Sunday, 21 February 2016

Crossfire terrain markers

I've painted-up some more markers for Crossfire - this time terrain markers.  These will be very useful for assigning a number to each terrain feature in scenarios involving Hidden units (when Crossfire is an it's best, apparently), but also simply for marking the rough centre of each building section (larger buildings need to be divided into 2 or more sections for rules purposes).  I used a draughting stencil to pencil-in numbers & then hand-paint them, whilst leaving the reverse sides of the markers the plain arid colour.  The current plan is that the markers can be turned over to 'blank' to keep track of which buildings have been cleared, if I write some special building-to-building clearance scenarios.

Saturday, 20 February 2016

First games of Crossfire

I recently played my first games of Crossfire against my long-time wargaming comrade, Tim.  As newbies to the game, we experienced the initial double-checking the rules, but Crossfire didn't disappoint.  The system is very straightforward, & unlike some rule sets, very intuitive once you grasp the basic principles.  The total absence of measuring was a real eye-opener, & as enthusiastic Crossfire fans claim, it really does capture the feel of fire-&-manoeuvre, focusing on the tactics rather than intricate stats & movement allowances.  As such, there is a degree of abstraction, but I didn't feel that it detracted from the game (& I'm a bit of a fan of granular detail!).  The games flowed quickly, with a brisk passing back-&-forth of Initiative (other than a couple extended but largely ineffective fusillades).  I'm looking forward to playing many more games of Crossfire.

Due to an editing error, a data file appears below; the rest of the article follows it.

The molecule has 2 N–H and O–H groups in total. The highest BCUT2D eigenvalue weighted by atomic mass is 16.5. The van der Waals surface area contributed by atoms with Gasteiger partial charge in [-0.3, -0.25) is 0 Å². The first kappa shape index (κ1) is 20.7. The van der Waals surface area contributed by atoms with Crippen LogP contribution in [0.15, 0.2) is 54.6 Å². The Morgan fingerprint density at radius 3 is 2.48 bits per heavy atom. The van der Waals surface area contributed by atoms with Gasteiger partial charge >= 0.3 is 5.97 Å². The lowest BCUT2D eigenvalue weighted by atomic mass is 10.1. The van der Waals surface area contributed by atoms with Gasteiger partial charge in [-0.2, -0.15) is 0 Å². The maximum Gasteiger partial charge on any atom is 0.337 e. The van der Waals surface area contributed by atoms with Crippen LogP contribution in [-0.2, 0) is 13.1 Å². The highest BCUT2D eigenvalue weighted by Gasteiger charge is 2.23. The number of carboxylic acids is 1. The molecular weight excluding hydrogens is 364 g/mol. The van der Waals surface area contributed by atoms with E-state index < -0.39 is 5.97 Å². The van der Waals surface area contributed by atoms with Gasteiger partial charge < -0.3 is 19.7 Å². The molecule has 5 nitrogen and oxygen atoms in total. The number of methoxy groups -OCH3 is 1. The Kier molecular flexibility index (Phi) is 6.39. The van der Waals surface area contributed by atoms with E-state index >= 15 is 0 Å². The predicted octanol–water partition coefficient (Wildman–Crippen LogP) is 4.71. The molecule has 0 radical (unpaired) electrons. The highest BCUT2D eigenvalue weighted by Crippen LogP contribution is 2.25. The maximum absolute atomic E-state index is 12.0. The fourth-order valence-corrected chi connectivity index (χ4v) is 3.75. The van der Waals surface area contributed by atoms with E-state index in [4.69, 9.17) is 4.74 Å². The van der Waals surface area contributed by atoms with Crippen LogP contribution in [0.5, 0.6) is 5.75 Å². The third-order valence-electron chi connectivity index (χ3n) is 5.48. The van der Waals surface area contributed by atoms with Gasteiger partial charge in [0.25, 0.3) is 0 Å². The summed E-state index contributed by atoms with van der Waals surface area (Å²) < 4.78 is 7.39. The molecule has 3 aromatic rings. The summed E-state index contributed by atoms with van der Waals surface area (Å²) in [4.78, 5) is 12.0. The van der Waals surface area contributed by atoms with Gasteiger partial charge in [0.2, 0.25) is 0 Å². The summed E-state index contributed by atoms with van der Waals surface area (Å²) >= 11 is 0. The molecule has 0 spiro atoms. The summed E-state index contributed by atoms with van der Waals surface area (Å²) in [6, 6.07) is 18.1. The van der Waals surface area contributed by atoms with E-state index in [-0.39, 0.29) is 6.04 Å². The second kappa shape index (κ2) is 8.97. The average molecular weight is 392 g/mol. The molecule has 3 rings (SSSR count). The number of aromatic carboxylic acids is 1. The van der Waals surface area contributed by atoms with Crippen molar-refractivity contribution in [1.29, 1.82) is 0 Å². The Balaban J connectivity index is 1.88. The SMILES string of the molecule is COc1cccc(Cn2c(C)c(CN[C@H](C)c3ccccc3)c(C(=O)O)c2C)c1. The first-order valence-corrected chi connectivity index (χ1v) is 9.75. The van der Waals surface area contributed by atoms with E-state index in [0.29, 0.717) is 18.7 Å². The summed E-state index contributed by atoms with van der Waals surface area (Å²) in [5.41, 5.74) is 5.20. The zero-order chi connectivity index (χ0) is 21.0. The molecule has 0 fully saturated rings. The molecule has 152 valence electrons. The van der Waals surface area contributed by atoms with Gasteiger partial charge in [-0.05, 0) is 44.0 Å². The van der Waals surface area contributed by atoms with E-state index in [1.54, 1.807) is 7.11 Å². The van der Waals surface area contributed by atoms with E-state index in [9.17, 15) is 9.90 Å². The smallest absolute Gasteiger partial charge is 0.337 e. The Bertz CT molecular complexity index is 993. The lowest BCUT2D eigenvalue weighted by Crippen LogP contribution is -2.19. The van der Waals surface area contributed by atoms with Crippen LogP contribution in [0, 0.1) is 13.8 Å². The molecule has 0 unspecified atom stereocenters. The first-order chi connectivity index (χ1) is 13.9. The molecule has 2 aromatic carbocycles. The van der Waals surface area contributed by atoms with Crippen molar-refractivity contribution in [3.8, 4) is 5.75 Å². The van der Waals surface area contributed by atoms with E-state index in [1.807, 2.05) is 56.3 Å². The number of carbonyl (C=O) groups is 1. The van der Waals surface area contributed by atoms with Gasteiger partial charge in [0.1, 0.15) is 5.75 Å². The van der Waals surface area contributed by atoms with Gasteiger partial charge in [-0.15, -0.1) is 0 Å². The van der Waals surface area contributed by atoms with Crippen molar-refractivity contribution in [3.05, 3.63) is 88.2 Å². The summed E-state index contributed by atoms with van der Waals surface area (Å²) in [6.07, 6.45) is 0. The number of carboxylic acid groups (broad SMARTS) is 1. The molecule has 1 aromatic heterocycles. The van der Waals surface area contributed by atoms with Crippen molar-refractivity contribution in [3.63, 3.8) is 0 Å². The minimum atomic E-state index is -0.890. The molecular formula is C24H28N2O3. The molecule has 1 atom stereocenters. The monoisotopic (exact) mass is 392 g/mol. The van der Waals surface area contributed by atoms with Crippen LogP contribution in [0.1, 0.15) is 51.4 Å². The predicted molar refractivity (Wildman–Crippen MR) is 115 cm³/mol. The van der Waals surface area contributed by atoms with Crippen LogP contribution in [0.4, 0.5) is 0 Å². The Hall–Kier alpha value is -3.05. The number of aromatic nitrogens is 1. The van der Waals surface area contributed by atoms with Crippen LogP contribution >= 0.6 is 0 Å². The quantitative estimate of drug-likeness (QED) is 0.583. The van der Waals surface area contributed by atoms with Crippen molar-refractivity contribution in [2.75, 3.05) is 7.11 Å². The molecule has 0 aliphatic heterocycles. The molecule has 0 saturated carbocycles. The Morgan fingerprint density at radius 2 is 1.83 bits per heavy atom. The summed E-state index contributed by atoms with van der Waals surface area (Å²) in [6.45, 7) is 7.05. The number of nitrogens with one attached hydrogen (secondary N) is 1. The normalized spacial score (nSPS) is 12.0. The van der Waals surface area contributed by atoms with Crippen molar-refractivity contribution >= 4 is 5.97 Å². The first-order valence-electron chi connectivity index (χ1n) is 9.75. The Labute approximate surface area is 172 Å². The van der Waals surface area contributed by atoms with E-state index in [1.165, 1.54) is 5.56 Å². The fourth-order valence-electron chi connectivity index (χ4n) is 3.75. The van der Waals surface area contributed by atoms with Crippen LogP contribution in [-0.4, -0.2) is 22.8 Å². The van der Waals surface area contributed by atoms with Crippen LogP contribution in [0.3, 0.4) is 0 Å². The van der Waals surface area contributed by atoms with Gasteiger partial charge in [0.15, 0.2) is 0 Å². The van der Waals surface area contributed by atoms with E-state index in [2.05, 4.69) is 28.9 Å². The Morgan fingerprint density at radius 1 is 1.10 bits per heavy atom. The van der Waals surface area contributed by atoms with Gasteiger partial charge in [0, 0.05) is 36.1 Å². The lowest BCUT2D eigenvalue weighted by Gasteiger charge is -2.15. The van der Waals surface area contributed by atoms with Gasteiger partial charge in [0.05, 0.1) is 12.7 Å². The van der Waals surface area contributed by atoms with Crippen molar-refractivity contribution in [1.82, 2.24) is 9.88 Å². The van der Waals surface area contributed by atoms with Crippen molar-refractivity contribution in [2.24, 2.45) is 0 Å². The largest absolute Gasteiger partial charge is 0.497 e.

The scenario we played was 'Bridgehead' from the main rules.  In our case this was a platoon of IDF infantry moving into the outskirts of a town on the road to Beirut, during the 1982 invasion of Lebanon.  An IDF airstrike had hit a PLO position in the centre of the area, & the infantry were moving in to mop-up any remaining opposition.  However, Syrian commandos had now taken-up position in the town, so the IDF would have a challenge on their hands.

Saturday, 13 February 2016

Crossfire markers

I've painted-up some markers for 15mm-scale CrossfireThese are Ø15mm laser-cut ply bases from Fenris Games - the perfect size given the small scale of my Crossfire figures, but still easy enough to handle.  I painted & drybrushed them to match the arid bases of my 'Lebanon 1982' forces, so that they blend nicely with the tabletop scenery. I've produced 26 Pinned/Suppressed markers - one blood splat for Pinned, & 2 blood splats on the reverse side for Suppressed (I gloss-varnished the blood for extra visual effect); & 8 No Fire/Ground Hugging markers (a single line for Ground Hugging, & a cross on the reverse side for No Fire).

The Pinned/Suppressed markers will be much more convenient than my original plan to use casualty figures based on 1p coins (1 for Pinned, 2 for Suppressed), as they are smaller & double-sided.  I'm planning to rebase my casualty figures 3 to a fireteam base, & use them purely for scenic purposes when a unit is killed/rendered combat-ineffective.